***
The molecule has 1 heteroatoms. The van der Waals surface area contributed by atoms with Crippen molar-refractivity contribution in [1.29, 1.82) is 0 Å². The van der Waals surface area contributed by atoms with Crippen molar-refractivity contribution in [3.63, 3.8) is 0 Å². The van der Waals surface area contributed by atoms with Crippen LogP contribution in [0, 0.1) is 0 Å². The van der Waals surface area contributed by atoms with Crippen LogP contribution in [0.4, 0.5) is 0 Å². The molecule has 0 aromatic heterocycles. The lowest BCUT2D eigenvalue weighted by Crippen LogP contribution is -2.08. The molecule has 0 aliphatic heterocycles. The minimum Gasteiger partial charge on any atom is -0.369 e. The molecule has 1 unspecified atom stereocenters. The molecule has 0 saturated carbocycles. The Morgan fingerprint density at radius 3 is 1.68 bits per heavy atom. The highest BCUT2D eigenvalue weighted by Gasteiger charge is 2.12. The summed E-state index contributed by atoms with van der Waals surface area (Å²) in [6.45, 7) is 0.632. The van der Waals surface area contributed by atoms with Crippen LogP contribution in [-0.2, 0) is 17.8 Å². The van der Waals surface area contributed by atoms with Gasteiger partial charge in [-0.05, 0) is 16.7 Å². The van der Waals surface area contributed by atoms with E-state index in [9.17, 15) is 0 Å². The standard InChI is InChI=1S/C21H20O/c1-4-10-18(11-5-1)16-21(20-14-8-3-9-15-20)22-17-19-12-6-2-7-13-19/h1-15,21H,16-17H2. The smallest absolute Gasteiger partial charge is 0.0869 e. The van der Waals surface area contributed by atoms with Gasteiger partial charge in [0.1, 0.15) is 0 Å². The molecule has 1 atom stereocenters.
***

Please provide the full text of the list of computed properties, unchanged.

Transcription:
The molecule has 1 heteroatoms. The van der Waals surface area contributed by atoms with Crippen molar-refractivity contribution in [1.29, 1.82) is 0 Å². The van der Waals surface area contributed by atoms with Crippen molar-refractivity contribution in [3.63, 3.8) is 0 Å². The van der Waals surface area contributed by atoms with Crippen LogP contribution in [0, 0.1) is 0 Å². The van der Waals surface area contributed by atoms with Crippen LogP contribution in [0.4, 0.5) is 0 Å². The molecule has 0 aromatic heterocycles. The lowest BCUT2D eigenvalue weighted by Crippen LogP contribution is -2.08. The molecule has 0 aliphatic heterocycles. The minimum Gasteiger partial charge on any atom is -0.369 e. The molecule has 1 unspecified atom stereocenters. The molecule has 0 saturated carbocycles. The Morgan fingerprint density at radius 3 is 1.68 bits per heavy atom. The highest BCUT2D eigenvalue weighted by Gasteiger charge is 2.12. The summed E-state index contributed by atoms with van der Waals surface area (Å²) in [6.45, 7) is 0.632. The van der Waals surface area contributed by atoms with Crippen LogP contribution in [-0.2, 0) is 17.8 Å². The van der Waals surface area contributed by atoms with Gasteiger partial charge in [-0.05, 0) is 16.7 Å². The van der Waals surface area contributed by atoms with E-state index in [9.17, 15) is 0 Å². The standard InChI is InChI=1S/C21H20O/c1-4-10-18(11-5-1)16-21(20-14-8-3-9-15-20)22-17-19-12-6-2-7-13-19/h1-15,21H,16-17H2. The smallest absolute Gasteiger partial charge is 0.0869 e. The van der Waals surface area contributed by atoms with Gasteiger partial charge in [0.1, 0.15) is 0 Å². The molecule has 1 atom stereocenters.